Transmission photometry for simultaneous optogenetic stimulation and multi-color neuronal activity recording
A new publication from Opto-Electronic Advances discusses all-fiber transmission photometry for simultaneous optogenetic stimulation and multi-color neuronal activity recording.
Understanding the structure and function of the brain is the most challenging scientific frontier in the 21st century as more and more countries participate in the brain initiative. The neuron is the basic structural and functional units of the nervous system, and their activity state is closely related to the physiological functions of the brain. These neurons are interconnected by synapses to carry out a specific function, which form neural circuits and then form large-scale brain networks further. In brain science research, manipulating and real-time monitoring the activities of cell-type specific neuron efficiently with low damage and high spatiotemporal resolution during animal behavior are fundamental work for exploring the functional connectivity, information transmission, and physiological functions of neural circuits in vivo, also the basis for the research and treatment of brain diseases.
In the current study of neural circuits, it is necessary to manipulate and monitor the activity of neurons to explore the causal investigations of neural circuits and behavioral function. Electrophysiological recording and optical detection are the major methods of monitoring the activities of neurons, while the manipulation of neuronal activity is generally achieved by optogenetics. However, previous techniques or systems to optogenetically manipulate or monitor neuronal activity in behaving animals are mostly separated and work independently. In order to investigate neuronal activities and behavioral function in neural circuit and the feedback responses of optogenetic manipulation, it is important to combine manipulating and monitoring technologies.
Fiber photometry has become increasingly popular among neuroscientists as a convenient tool for the recording of genetically defined neuronal populations in behaving animals. The brain exists various neurons, which can transmit information via synaptic junctions or neurotransmitters. The ability to optogenetically manipulate and multi-color monitor neuronal activity or neurotransmitter activity with cell-type specificity is indispensable for neuroscientists to study neural circuits in behaving animals. However, it is quite challenging to combine multi-color recording with optogenetics. Since the excitation spectrum of the commonly used opsin-sensors is close to the emission spectrum of the GFP-based and RFP-based GEFIs and considering that it is quite challenging to completely filter out optogenetic stimulation light with milliwatt, obvious artifacts from optogenetic stimulation are inevitable in a weak (pico watt) fluorescent signal during recording. Therefore, the traditional optical methods only support the monitoring of one type of neuronal activity when applying optogenetic manipulation at present.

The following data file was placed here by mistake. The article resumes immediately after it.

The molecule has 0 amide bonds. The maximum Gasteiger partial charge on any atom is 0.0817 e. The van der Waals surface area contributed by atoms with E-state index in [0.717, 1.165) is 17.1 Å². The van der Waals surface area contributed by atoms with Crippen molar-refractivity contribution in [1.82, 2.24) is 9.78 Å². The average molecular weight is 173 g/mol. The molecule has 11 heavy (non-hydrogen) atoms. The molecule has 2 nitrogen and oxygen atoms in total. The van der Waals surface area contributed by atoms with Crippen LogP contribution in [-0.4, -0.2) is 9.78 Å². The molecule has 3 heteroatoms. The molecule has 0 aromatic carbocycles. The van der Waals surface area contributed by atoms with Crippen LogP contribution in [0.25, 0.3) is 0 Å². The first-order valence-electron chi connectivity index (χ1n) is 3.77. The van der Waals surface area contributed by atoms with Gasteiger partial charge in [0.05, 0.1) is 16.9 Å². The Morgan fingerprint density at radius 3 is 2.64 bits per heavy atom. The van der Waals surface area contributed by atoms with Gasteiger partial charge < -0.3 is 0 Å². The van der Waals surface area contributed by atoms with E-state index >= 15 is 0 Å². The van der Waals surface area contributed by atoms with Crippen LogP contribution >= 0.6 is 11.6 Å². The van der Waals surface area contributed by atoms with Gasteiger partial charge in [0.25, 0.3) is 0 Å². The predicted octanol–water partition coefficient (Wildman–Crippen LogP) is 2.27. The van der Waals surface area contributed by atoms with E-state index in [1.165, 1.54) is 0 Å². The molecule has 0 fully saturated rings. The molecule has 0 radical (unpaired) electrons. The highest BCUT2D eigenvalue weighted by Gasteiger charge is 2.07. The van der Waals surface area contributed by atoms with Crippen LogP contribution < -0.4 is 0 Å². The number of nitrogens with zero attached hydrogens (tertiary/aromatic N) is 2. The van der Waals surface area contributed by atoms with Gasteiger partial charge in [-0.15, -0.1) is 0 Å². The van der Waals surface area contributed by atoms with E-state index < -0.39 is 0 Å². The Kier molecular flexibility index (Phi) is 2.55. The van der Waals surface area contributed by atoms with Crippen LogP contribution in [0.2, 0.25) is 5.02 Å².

The authors of this paper report an all-fiber-transmission photometry system for simultaneous optogenetic manipulation and multi-color recording of neuronal activities and the neurotransmitter release in a freely moving animal. They firstly demonstrated successful dual-color recording of neuronal Ca2+ signals and Dopamine dynamics in the NAc upon delivering an unexpected reward and the simultaneous optogenetic input from the upstream ventral tegmental region, which exists significant differences in the time course for reward or response intensity for optogenetic input.
By using a custom-designed multi-branch fiber bundle, the system can conveniently deliver all of the required light using optical fibers, making the system more robust for use in freely behaving experimental contexts and dual-color recording. This system has a more excellent light transmission performance than the traditional epi-fluorescence system. Moreover, there were no substantial channel crosstalk or stimulation artifacts for simultaneous multi-color recording of neuronal Ca2+ signals and neurotransmitter dynamics and precise optogenetic manipulations in freely moving animals.